The biggest change is Jasmine. She was truly in love with a singular goal of getting married in the animated version, and I’m so glad we’ve moved beyond that trope. Jasmine improved her motivations a bit in the remake. She has a best friend she can talk to, but she also struggles with the restraints placed on her by an overprotective father and a scheming, power-hungry vizier. Jasmine wants to take over her father’s kingdom, and it makes me so happy that little girls have Disney princesses who have ambition and aren’t afraid to fight for it.
Jasmine living an overly sheltered life is one of the most genuine elements of the movie – most South Asian women know that. Look, our parents had good reason to worry about us when we were kids, and it’s hard for them to get over those worries even when we’re adults. Thanks to movies like turn red and shows such as Ms. Marvel and I have never, more and more audiences are now aware of this particular (although understandable) trait of Asian parents. But Aladdin was well ahead of the curve.
Jasmine having more depth makes her relationship with Aladdin easier to root for. Yes, they get married 2.5 days after meeting, but other than that, it’s obvious they’re taken for each other because of their adventurousness and intelligence. Aladdin is also less power-hungry in this version, using the Genie’s magic not to trick Jasmine, but to bend the system to be with her. He’s smart and kind, but also flawed, which makes Aladdin approachable.
I love that when Jasmine appropriately becomes Sultan at the end of the movie, Aladdin doesn’t even bat an eyelid because he knows she deserves it. Gender imbalances still characterize far too many cultures, so this was a nice change of pace in a film featuring characters based in the Middle East.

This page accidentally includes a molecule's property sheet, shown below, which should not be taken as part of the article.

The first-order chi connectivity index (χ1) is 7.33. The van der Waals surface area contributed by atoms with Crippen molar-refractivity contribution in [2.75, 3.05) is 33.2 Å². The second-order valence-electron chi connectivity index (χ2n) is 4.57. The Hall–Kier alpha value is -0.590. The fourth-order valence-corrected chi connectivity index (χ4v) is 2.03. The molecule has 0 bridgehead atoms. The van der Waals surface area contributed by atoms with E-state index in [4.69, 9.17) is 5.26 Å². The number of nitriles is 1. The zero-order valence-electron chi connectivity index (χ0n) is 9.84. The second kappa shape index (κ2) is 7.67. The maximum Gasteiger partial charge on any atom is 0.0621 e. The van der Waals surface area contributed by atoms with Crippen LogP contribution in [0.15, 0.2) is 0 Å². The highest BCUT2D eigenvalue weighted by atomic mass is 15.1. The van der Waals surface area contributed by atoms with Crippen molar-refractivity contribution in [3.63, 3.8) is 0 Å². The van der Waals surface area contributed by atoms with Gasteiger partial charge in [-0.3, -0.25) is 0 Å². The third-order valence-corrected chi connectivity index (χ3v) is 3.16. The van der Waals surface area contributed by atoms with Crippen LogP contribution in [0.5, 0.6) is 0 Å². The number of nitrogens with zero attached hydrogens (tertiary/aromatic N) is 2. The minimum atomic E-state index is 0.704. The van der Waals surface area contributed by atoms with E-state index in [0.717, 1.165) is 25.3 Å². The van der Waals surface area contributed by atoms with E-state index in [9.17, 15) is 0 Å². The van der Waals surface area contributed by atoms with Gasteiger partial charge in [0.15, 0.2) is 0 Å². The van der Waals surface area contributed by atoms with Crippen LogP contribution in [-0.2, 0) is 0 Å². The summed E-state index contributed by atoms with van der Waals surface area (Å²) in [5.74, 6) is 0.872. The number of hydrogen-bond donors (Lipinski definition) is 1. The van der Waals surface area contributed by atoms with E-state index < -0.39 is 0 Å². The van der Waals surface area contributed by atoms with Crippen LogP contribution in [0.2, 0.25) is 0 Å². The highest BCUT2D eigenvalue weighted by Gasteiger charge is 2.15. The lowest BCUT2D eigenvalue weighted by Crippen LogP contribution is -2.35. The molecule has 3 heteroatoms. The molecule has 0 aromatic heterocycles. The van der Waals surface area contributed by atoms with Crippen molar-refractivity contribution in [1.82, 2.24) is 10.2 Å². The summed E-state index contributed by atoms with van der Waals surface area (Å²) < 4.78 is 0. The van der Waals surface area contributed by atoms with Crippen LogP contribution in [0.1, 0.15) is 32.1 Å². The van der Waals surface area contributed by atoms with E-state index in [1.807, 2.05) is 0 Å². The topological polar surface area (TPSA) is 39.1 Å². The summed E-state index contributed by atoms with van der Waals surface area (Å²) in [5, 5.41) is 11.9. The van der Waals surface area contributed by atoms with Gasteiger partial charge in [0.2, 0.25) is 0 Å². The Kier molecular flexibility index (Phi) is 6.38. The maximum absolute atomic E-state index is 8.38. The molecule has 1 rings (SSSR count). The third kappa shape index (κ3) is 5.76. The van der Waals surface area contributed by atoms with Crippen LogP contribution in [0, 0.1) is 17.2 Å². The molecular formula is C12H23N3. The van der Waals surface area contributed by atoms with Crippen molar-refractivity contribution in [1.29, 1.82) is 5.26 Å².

Aladdin maybe too twee, too Disney for some, and it definitely evokes some complicated feelings among Middle Eastern and Arab viewers. But in the Hollywood landscape, the film stood out for me for another reason. For once, characters of color didn’t have to deal with racism or misrepresentation — they’re just characters in a story. Heroes and villains singing and dancing, losing and winning, all against a backdrop of minarets, ghagra-cholis, markets and camels and, of course, magic. Every story by and about people of color is always expected to have a message, but the power of Aladdin is that the medium is the message. It’s a blockbuster movie that’s shamelessly about brown characters trying to live their best life, and it’s a triumph in itself. Watching Aladdin, you can literally leave your worries at the gates of Agrabah.
Granted, Aladdin is not perfect. The origins of Disney’s story remain controversial, and the making of the film has received a lot of backlash with every update. Additionally, since the creators are both white males, the film lacks elements of authenticity such as the use of Arabic script and multilingual dialogue. Diegetically, Jasmine should have had more to do in the final act and the singing could have been more powerful. But these issues are far outweighed by the end product. Considering how poorly Hollywood portrays people of Islamic descent and Arab and South Asian culture, watching a movie that is purely an escapist fantasy featuring actors of color is long overdue for a very large segment of the Disney audience.